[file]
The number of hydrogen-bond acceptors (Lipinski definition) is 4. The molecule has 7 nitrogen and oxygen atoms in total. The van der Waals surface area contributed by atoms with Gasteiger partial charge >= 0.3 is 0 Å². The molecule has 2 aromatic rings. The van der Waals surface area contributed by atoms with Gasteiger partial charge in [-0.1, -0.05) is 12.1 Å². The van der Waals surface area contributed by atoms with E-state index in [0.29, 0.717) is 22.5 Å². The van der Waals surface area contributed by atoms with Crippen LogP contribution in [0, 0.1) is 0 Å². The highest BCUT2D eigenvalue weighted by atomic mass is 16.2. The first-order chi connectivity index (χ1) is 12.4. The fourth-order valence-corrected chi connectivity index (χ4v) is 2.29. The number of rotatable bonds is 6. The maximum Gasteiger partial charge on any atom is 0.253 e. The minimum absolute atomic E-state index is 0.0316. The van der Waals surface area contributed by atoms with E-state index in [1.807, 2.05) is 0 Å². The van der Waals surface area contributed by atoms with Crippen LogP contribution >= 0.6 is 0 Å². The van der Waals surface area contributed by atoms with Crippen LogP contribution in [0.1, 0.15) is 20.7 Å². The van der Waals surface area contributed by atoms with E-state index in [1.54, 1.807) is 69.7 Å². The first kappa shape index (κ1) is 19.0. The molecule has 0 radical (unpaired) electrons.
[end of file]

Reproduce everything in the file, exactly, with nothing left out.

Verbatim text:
The number of hydrogen-bond acceptors (Lipinski definition) is 4. The molecule has 7 nitrogen and oxygen atoms in total. The van der Waals surface area contributed by atoms with Gasteiger partial charge >= 0.3 is 0 Å². The molecule has 2 aromatic rings. The van der Waals surface area contributed by atoms with Gasteiger partial charge in [-0.1, -0.05) is 12.1 Å². The van der Waals surface area contributed by atoms with E-state index in [0.29, 0.717) is 22.5 Å². The van der Waals surface area contributed by atoms with Crippen LogP contribution in [0, 0.1) is 0 Å². The highest BCUT2D eigenvalue weighted by atomic mass is 16.2. The first-order chi connectivity index (χ1) is 12.4. The fourth-order valence-corrected chi connectivity index (χ4v) is 2.29. The number of rotatable bonds is 6. The maximum Gasteiger partial charge on any atom is 0.253 e. The minimum absolute atomic E-state index is 0.0316. The van der Waals surface area contributed by atoms with E-state index in [1.807, 2.05) is 0 Å². The van der Waals surface area contributed by atoms with Crippen LogP contribution >= 0.6 is 0 Å². The van der Waals surface area contributed by atoms with Crippen LogP contribution in [0.1, 0.15) is 20.7 Å². The van der Waals surface area contributed by atoms with E-state index in [1.54, 1.807) is 69.7 Å². The first kappa shape index (κ1) is 19.0. The molecule has 0 radical (unpaired) electrons.